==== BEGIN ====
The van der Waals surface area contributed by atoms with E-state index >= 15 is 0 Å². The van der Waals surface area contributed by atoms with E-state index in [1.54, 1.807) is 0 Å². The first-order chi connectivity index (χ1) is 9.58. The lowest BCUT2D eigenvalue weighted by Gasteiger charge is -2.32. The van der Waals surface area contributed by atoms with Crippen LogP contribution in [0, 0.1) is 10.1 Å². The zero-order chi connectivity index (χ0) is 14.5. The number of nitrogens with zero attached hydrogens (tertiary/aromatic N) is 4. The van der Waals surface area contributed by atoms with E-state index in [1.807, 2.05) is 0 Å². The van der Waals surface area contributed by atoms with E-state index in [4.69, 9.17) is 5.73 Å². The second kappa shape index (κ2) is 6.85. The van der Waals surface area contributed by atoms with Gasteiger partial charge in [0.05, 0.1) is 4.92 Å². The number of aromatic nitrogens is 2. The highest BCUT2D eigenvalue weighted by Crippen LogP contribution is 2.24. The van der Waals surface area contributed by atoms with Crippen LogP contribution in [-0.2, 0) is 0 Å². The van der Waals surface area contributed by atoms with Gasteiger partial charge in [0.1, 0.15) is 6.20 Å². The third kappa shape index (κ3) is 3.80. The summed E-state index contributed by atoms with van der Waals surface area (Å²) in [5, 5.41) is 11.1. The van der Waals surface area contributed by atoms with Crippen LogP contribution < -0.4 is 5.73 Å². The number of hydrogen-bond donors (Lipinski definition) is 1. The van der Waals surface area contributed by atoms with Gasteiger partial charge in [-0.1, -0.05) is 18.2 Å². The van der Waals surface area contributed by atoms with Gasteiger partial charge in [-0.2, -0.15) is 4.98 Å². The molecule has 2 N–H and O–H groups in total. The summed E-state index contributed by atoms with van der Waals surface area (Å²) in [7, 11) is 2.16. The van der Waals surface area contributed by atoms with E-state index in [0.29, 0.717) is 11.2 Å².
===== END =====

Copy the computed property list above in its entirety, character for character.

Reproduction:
The van der Waals surface area contributed by atoms with E-state index >= 15 is 0 Å². The van der Waals surface area contributed by atoms with E-state index in [1.54, 1.807) is 0 Å². The first-order chi connectivity index (χ1) is 9.58. The lowest BCUT2D eigenvalue weighted by Gasteiger charge is -2.32. The van der Waals surface area contributed by atoms with Crippen LogP contribution in [0, 0.1) is 10.1 Å². The zero-order chi connectivity index (χ0) is 14.5. The number of nitrogens with zero attached hydrogens (tertiary/aromatic N) is 4. The van der Waals surface area contributed by atoms with E-state index in [1.807, 2.05) is 0 Å². The van der Waals surface area contributed by atoms with E-state index in [4.69, 9.17) is 5.73 Å². The second kappa shape index (κ2) is 6.85. The van der Waals surface area contributed by atoms with Gasteiger partial charge in [0.05, 0.1) is 4.92 Å². The number of aromatic nitrogens is 2. The highest BCUT2D eigenvalue weighted by Crippen LogP contribution is 2.24. The van der Waals surface area contributed by atoms with Crippen LogP contribution in [-0.2, 0) is 0 Å². The van der Waals surface area contributed by atoms with Gasteiger partial charge in [0.1, 0.15) is 6.20 Å². The third kappa shape index (κ3) is 3.80. The summed E-state index contributed by atoms with van der Waals surface area (Å²) in [5, 5.41) is 11.1. The van der Waals surface area contributed by atoms with Crippen LogP contribution < -0.4 is 5.73 Å². The number of hydrogen-bond donors (Lipinski definition) is 1. The van der Waals surface area contributed by atoms with Gasteiger partial charge in [-0.1, -0.05) is 18.2 Å². The van der Waals surface area contributed by atoms with Gasteiger partial charge in [-0.2, -0.15) is 4.98 Å². The molecule has 2 N–H and O–H groups in total. The summed E-state index contributed by atoms with van der Waals surface area (Å²) in [7, 11) is 2.16. The van der Waals surface area contributed by atoms with E-state index in [0.29, 0.717) is 11.2 Å².